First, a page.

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Page 4

The summer in my rearview mirror

Faith EVENTS Mt. Olive AOG Homecoming

I awoke last Tuesday with a strange feeling I had missed something. Not only that, but I was shivering like a polar bear without his pajamas. I knew something was wrong, but to put my finger on it DR. JAMES was just too L. SNYDER early in the Out to Pastor morning for me. I like starting my days slowly. At my age, just getting up is quite an accomplishment. I felt my forehead to see if I had a fever. I found my forehead easily enough, just above my eyes, but I can never tell if I am hot, cold or lukewarm. The condition progressed to such a degree I had to swallow my pride and inquiry of the Gracious Mistress of the Parsonage. She can look at me and tell me if I am sick or not. Usually, I’m sick. So I approached her and said, “Am I sick or what?” Quick as a wink she said, “Off the top of my head I would say you are ‘or what.’” And this was just the beginning of my day. Then my wife looked at me and said, “Why do you ask?” So I explained to her about the feeling I had that something was missing and on top of that, I could not stop shivering. She felt my forehead to see if I had a fever, and I did not. When she turned her back on me, I was tempted to stick out my tongue and say “AHH.” “Well,” she said, “you’re not sick and I don’t understand how you could be cold.” I looked aimlessly out the

Free movie, food at Caryville Recreation Center CARYVILLE — New Zion Baptist Church will be hosting a free viewing of “The Jesus Film” at 5 p.m. on Oct. 12 with free hamburgers and hot dogs, and the movie will start at 6 p.m. at the Caryville Recreation Center.

Unity Baptist Homecoming VERNON — Unity Baptist Church will be celebrating its 132nd homecoming at 11 a.m. on Oct 13. The church is at 3274 River Road in Vernon.

St. Luke’s Fine Art Series


MARIANNA — St. Luke’s Episcopal Church will be hosting accordionist Beatrice Fulghum at 4 p.m. on Oct. 13. A meet the artist reception will follow the recital. Donations will be accepted for the Fine Arts Series. The church is at 4362 Lafayette St. in Marianna. For more information, call 482-2431.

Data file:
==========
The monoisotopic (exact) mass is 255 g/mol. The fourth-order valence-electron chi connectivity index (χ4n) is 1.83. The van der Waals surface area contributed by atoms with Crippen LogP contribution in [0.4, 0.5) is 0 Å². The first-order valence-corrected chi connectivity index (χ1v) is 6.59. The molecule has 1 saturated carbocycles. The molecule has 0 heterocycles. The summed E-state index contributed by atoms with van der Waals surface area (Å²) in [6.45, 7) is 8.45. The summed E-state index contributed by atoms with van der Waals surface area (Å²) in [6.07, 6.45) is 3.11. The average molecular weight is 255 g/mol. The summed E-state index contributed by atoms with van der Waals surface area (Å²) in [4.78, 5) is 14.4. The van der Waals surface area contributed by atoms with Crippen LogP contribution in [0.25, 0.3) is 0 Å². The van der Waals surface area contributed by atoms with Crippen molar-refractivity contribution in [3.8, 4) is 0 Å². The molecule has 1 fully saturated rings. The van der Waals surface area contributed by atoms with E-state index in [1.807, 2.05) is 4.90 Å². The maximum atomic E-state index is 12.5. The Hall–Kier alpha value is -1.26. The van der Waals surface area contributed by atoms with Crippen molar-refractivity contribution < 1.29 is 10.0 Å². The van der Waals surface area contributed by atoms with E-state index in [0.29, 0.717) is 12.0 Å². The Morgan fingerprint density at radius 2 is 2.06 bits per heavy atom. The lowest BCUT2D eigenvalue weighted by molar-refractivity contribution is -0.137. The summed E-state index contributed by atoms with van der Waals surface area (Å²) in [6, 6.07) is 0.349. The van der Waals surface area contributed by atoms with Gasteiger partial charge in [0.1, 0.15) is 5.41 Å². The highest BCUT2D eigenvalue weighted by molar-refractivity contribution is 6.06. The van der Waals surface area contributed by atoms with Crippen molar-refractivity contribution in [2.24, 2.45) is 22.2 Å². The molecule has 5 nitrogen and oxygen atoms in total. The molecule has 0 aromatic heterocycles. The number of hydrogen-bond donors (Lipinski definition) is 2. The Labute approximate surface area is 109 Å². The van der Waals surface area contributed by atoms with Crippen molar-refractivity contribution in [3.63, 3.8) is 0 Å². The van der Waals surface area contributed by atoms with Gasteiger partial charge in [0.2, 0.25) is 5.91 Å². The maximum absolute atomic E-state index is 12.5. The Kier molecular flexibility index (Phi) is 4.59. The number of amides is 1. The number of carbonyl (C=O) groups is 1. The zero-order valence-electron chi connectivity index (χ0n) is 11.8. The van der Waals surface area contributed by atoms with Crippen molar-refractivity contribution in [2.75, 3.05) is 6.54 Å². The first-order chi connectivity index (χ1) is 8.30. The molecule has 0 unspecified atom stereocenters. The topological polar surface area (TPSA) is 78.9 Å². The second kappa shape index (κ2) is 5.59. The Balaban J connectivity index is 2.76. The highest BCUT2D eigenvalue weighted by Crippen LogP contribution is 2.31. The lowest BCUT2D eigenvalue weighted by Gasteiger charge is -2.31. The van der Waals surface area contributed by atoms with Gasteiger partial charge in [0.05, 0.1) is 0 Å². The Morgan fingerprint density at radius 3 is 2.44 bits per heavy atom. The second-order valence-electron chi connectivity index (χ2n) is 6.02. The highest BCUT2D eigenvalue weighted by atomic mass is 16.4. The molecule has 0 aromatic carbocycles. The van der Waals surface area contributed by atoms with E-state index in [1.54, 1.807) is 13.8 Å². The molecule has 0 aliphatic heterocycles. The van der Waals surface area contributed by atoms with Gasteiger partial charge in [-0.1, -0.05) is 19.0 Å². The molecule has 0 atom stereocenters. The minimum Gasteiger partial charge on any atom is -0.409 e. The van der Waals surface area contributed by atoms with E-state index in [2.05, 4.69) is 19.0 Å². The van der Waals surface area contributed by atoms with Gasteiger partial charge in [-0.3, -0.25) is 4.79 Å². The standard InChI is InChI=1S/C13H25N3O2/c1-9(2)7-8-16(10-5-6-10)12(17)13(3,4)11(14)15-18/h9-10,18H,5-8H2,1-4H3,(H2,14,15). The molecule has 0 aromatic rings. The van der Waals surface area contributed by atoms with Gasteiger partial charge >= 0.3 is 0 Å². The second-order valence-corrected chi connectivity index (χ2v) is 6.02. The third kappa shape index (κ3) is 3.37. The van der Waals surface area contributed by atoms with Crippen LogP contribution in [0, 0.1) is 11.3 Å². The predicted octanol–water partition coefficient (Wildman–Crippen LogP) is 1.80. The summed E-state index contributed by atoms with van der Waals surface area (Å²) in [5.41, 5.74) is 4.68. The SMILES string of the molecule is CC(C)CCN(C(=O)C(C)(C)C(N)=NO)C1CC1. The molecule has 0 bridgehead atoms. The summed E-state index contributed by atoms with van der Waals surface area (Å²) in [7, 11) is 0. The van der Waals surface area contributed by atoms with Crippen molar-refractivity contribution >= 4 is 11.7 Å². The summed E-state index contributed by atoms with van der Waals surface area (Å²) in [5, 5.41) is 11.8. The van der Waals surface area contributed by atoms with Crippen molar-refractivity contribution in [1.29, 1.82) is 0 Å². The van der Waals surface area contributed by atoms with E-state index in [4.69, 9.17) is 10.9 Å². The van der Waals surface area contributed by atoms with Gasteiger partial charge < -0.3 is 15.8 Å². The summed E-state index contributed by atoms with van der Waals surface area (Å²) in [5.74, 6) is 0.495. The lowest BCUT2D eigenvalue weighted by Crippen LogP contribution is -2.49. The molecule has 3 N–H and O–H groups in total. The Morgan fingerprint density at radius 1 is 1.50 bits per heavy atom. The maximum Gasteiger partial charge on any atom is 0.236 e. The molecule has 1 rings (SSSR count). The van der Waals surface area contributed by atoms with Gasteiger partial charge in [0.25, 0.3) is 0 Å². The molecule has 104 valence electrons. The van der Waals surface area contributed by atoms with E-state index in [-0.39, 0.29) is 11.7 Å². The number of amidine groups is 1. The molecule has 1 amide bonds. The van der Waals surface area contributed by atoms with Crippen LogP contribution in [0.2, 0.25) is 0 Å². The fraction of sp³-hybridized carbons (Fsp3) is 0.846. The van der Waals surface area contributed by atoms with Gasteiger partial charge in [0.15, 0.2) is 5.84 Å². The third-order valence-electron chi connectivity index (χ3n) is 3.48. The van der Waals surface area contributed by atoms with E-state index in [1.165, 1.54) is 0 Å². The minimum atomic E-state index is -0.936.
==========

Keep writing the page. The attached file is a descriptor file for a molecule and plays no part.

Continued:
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“Brethren, I count not myself to have apprehended: but this one thing I do, forgetting those things which are behind, and reaching forth unto those things which are before, I press toward the mark for the prize of the high calling of God in Christ Jesus.” Philippians 3:13-14 KJV window and began to shiver more. “It looks like it’s cold out there,” I complained. My wife looked at me with one of those looks that every husband knows and fears, and said, “It should be cold outside, its winter, for Pete’s sake.” “Winter? What happened to summer?” “Oh you silly boy,” my wife chuckled, “summer’s over and winter’s brewing.” I just stared out the window at the bleakness of the morning, wondering where in the world summer went. At the moment, it did not seem possible to me that summer was over. Is not that the way things go? Just as soon as you get used to something, it is over. I suppose it is because a person becomes so busy doing the mundane daily things he fails to consider the whole picture. If you do not enjoy what you are doing right now, one day you will look back and wonder where in the world it disappeared. At my age, it seems that looking back has become quite a career. I remember when I was young the old folks used to say, “I remember the good old days.” I’ve often wondered what they were talking about. Now I know. When I was young, my whole life was looking forward, but now that I am old, I spend part of my time looking at the rearview mirror. That is the wonderful

advantage of getting older. When you are young, you do not have anything to look back to. The older you get the more you have to look back on. I have a few things I reflect on. One are the memories I have made throughout the years. Often when my wife and I are sitting together one of us will say, “Do you remember when...?” Then one of us will recite a wonderful memory from the past and have a good laugh together. Maybe this is why older people laugh so much. I know it is why I laugh a lot. One of the wonderful things about a person’s memory is that it is personal. I will not say that I enhance my memories, of course I do, but I will not confess to it. If it is my memory I should be able to recite it any which way I please. I particularly enjoy those memories that I share with no one else. Because then, I have the freedom to remember it any which way I please. I once listened to a very old woman share memories of her childhood. At the time, she was in her early 90s. As I drove away from listening to her I thought to myself, I wonder how much of those memories were really true. Then again, they were her memories not mine. Who am I to judge? Also in looking back, there are those things we refer to as regrets. I suppose everybody